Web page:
For the Graduate Student Award:  Alicia Williamson, currently a Visiting Postdoctoral Lecturer in the English Department, is being honored for her accomplishments as a PhD student.  Williamson was a founding member of Pittsburghers for Public Transit, a grassroots organization begun in 2010 that brings together transit riders, drivers, and supporters.  The group works to stop service cuts and fare hikes and to make public transportation cheaper and better.    She has also been a member of the Thomas Merton Center’s Economic Justice Committee, and she has recently helped to found the Pittsburgh Collaborative for Working Class Studies, an organization that brings together scholars from several Pittsburgh colleges and universities.   

For the Undergraduate Student Award:  Audrey-Marie H. Winn is a junior majoring in Philosophy, Chinese, and Nonfiction Writing.  She is being honored for activism and service conducted in the Pittsburgh area and China.  She has worked locally as a reading tutor through AmeriCorps VISTA, and as a result of this work, she founded a community service initiative to provide communal bookshelves in low-income Pittsburgh neighborhoods.  She has also worked as a Legal Intake Intern for the ACLU.  Winn extended her work for social justice to a new field this summer when she began compiling statements from migrant workers while living and studying in Chengdu, China.  She presented her research in Mandarin Chinese to students and administrators at Sichuan University, one of the largest employers of migrant workers in central China.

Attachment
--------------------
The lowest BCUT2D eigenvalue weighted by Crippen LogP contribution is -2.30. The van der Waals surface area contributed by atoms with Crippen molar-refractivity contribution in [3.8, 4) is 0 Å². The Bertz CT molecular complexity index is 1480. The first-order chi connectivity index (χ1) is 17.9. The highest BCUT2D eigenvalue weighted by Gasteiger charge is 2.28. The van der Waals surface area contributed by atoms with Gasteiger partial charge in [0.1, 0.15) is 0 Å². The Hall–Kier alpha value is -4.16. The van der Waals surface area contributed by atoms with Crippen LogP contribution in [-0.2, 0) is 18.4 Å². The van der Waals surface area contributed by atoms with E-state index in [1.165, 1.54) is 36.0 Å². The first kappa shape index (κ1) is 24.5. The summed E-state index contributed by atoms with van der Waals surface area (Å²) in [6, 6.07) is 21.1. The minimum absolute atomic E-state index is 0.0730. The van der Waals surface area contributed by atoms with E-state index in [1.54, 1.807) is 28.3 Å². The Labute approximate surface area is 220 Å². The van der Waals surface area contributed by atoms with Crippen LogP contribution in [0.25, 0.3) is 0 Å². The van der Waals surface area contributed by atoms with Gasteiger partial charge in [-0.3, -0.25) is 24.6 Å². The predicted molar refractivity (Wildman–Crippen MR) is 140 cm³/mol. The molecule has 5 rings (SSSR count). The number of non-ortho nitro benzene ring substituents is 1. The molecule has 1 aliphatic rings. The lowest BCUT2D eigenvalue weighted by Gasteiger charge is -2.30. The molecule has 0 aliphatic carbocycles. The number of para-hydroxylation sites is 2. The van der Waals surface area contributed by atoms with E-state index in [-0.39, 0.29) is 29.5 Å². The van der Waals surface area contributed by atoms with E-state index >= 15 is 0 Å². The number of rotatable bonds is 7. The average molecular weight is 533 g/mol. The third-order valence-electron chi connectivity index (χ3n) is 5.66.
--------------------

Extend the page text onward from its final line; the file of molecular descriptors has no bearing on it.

The winners will be honored at a ceremony on Thurs., Oct. 23, from 4:45-6:00 in the Pennsylvania Room at the Pittsburgh Athletic Association.  The ceremony will follow this year’s Iris Marion Young memorial lecture, which will be presented at 3:30 by Nancy Scheper-Hughes, Chancellor’s Professor of Anthropology at UC Berkeley.  This year’s lecture, which combines Scheper-Hughes’s longstanding interest in how people live in poverty in Northeast Brazil with her more recent scholarship and activism about the global traffic in human organs, is entitled “The Revolution in Maternal Thinking and Child Survival in Northeast Brazil:  The Political and Moral Economies of Mother Love.”  The public is invited to the lecture, the awards ceremony, and the reception, which have been sponsored in part by the Office of the Vice Provost and Dean of Students, the Office of the Associate Dean for Undergraduate Studies, the Center for Latin American Studies, the Department of Hispanic Languages and Literatures, and the Center for Bioethics and Health Law.